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The master of the rubber…
Founded in 1851, Bally became a major shoe manufacturerin a few decades. Specializing in leather work, the company followed the trend of canvas and rubber-soled shoes, releasing a first range in the 1930s and creating its own rubber factory in 1942. These rare images allow us to appreciate the different manufacturing steps and the nature of the machine that were used.
The birth of sneakers is closely related to the mastery of rubber and its industrialization. The rubber comes from the latex of the rubber tree, from Brasil. Native Americans used it to waterproof their shoes and clothing. In the 1830s, the Liverpool Rubber Company (England) was considered as one of the first factories to make rubber-soled shoes, designed for the beach and seaside walks.
Depending on the temperature, rubber softens or hardens. The American Charles Goodyear was the first to stabilize the material, thanks to the development of vulcanization. This chemical process consists in incorporating a vulcanizing agent, generally sulfur, in a raw elastomer, rubber, to form, after baking, bridges between the molecular chains, which makes the material more elastic and limits its deformation over time and temperature changes.
Discovered by Goodyear in 1839, the technique was patented four years later by Thomas Hancock. Cheaper than leather, vulcanized rubber considerably lowered the cost of manufacturing shoes and soles and facilitated their industrialization, first in England and the USA in the 1840s, then in France at the end of the century, when outdoor sports became progressively fashionable.
Through rubber, the fates of tire and shoe manufacturers were linked. Founded in 1892, the United States Rubber Company (soon to be Uniroyal) manufactured tires but also every product containing rubber, including shoes. Between 1892 and 1913, the company sold shoes under nearly 30 different brand names, before merging into one named Keds. In 1937, in Italy, it was with the support of Leopoldo Pirelli (from Pirelli tires) that Vitale Bramani applied for a patented rubber sole with studs and founded Vibram. In France, the industrialist Michelin regularly collaborates with sport shoe manufacturers to design soles adapted to different practices.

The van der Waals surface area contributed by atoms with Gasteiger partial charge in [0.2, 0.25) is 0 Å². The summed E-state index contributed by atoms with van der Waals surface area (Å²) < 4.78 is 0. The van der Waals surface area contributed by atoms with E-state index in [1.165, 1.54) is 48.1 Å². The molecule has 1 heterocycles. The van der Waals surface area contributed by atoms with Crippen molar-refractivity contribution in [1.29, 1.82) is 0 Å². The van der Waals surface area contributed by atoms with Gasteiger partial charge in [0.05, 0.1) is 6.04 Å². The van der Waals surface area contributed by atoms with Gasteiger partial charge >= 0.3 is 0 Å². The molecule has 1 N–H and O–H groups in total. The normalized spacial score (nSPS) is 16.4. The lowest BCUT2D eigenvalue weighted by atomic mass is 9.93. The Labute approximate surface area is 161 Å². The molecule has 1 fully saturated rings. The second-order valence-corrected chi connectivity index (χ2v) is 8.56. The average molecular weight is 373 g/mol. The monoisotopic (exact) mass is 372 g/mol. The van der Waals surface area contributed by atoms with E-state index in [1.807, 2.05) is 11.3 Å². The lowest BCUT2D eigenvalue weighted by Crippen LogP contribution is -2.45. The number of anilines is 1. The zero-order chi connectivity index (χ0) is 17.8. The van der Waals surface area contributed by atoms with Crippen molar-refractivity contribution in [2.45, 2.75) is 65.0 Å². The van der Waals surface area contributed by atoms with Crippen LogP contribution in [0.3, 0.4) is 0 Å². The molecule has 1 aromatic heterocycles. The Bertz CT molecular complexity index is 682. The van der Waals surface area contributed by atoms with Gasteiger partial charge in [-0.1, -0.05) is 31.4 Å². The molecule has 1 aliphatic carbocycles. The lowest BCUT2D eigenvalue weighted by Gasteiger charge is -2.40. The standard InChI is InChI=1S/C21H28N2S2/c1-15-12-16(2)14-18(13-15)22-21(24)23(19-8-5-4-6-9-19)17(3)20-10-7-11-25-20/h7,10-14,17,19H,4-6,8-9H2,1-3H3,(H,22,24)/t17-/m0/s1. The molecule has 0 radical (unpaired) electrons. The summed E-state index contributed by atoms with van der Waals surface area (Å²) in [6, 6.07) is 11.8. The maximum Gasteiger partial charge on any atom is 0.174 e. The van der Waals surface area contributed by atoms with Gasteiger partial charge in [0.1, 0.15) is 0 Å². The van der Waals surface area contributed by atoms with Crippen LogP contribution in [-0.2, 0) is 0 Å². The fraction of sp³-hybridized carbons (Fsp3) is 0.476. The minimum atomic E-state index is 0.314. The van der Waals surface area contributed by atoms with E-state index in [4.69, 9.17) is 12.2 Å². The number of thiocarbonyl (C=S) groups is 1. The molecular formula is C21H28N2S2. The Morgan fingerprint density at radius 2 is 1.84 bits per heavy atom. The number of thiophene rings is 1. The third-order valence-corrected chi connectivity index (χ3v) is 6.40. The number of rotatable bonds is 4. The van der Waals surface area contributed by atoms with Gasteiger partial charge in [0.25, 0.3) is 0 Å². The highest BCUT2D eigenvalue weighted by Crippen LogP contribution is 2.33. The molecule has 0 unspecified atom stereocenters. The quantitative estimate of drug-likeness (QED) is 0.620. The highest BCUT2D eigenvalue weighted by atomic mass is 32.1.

"The master of the rubber"
© Bally Schuhfabriken AG
Grip Sure, vers 1920
Northampton Museum and Art Gallery???????
Adidas in collaboration with BASF
Energy Boost, 2013
Collaborating with BASF, Adidas developed a new Boost sole, made up of thousands of expanded thermoplastic polyurethane particles. Commercialized by BASF as « Infinergy », it is the first material of this type. These particles are submitted to pressure, to form alveoli enclosing tiny air pockets. The pressure depends on the shape of the mold and the desired density. Three times more resistant to extreme temperatures than EVA foam, this light and elastic material guarantees a powerful return of energy in each step. Energy boost is the first model to use this technique, now adopted by several sportswear brands.
BASF in collaboration with Gu Guoyi and Longterm Concept
BASF partnered with Chinese designer Gu Guoyi and Taiwanese shoe manufacturer Longterm Concept, to create a versatile shoe, suitable for all practices, withfour innovative materials developed by the researchersof the German company. The outsole is made of Elastollan®, a flexible and resistant thermoplastic polyurethane. The midsole has a powerful energy return thanks to Elastopan®, an elastic polymer which helps the runner with good cushioning. BASF is also innovating with the upper materials: Haptex® synthetic leather and Freeflex™ woven fibers for the vamp, two materials produced without solvent and which contribute to conceive a shoe as close as possible to the foot.
Fresh Foam, 2013
This technology focuses on the use of EVA (ethylene vinyl acetate) foam, whose chemical formula is adapted to obtain an elastic and stable material. The Fresh Foam sole offers the perfect combination of cushioning and responsiveness. The material is injection molded in a hot press; this type of baking makes the material lighter and more elastic. Then the midsole is designed using a modeling software, an advanced intelligence based on technology, driven by data of speed, force and pressure measurements taken during the race. New Balance uses its knowledge in pressure mapping to add microscopic details. This results in convex and concave shapes to create different impact zones, changing the levels of compression and resistance during the stride.
Fresh Foam Vongo V1, 2014
New Balance Athletic, Inc.